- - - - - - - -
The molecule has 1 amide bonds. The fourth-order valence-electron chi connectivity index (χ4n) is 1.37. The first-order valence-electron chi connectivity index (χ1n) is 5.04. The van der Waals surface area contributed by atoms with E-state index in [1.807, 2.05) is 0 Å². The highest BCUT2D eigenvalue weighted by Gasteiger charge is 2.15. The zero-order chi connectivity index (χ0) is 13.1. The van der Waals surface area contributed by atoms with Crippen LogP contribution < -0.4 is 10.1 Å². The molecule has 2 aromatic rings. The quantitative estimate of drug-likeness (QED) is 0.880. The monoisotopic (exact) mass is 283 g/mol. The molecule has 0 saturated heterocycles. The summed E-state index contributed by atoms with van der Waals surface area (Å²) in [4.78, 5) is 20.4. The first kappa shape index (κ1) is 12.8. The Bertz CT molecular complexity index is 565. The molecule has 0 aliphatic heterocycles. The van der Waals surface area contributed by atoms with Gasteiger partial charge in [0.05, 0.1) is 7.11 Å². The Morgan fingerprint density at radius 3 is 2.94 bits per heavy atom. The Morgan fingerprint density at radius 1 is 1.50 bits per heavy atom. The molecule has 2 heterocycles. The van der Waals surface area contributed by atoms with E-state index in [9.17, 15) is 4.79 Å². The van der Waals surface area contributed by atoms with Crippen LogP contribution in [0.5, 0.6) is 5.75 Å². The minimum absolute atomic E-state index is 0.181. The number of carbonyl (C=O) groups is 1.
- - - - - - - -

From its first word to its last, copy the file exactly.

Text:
The molecule has 1 amide bonds. The fourth-order valence-electron chi connectivity index (χ4n) is 1.37. The first-order valence-electron chi connectivity index (χ1n) is 5.04. The van der Waals surface area contributed by atoms with E-state index in [1.807, 2.05) is 0 Å². The highest BCUT2D eigenvalue weighted by Gasteiger charge is 2.15. The zero-order chi connectivity index (χ0) is 13.1. The van der Waals surface area contributed by atoms with Crippen LogP contribution < -0.4 is 10.1 Å². The molecule has 2 aromatic rings. The quantitative estimate of drug-likeness (QED) is 0.880. The monoisotopic (exact) mass is 283 g/mol. The molecule has 0 saturated heterocycles. The summed E-state index contributed by atoms with van der Waals surface area (Å²) in [4.78, 5) is 20.4. The first kappa shape index (κ1) is 12.8. The Bertz CT molecular complexity index is 565. The molecule has 0 aliphatic heterocycles. The van der Waals surface area contributed by atoms with Gasteiger partial charge in [0.05, 0.1) is 7.11 Å². The Morgan fingerprint density at radius 3 is 2.94 bits per heavy atom. The Morgan fingerprint density at radius 1 is 1.50 bits per heavy atom. The molecule has 2 heterocycles. The van der Waals surface area contributed by atoms with E-state index in [9.17, 15) is 4.79 Å². The van der Waals surface area contributed by atoms with Crippen LogP contribution in [0.5, 0.6) is 5.75 Å². The minimum absolute atomic E-state index is 0.181. The number of carbonyl (C=O) groups is 1.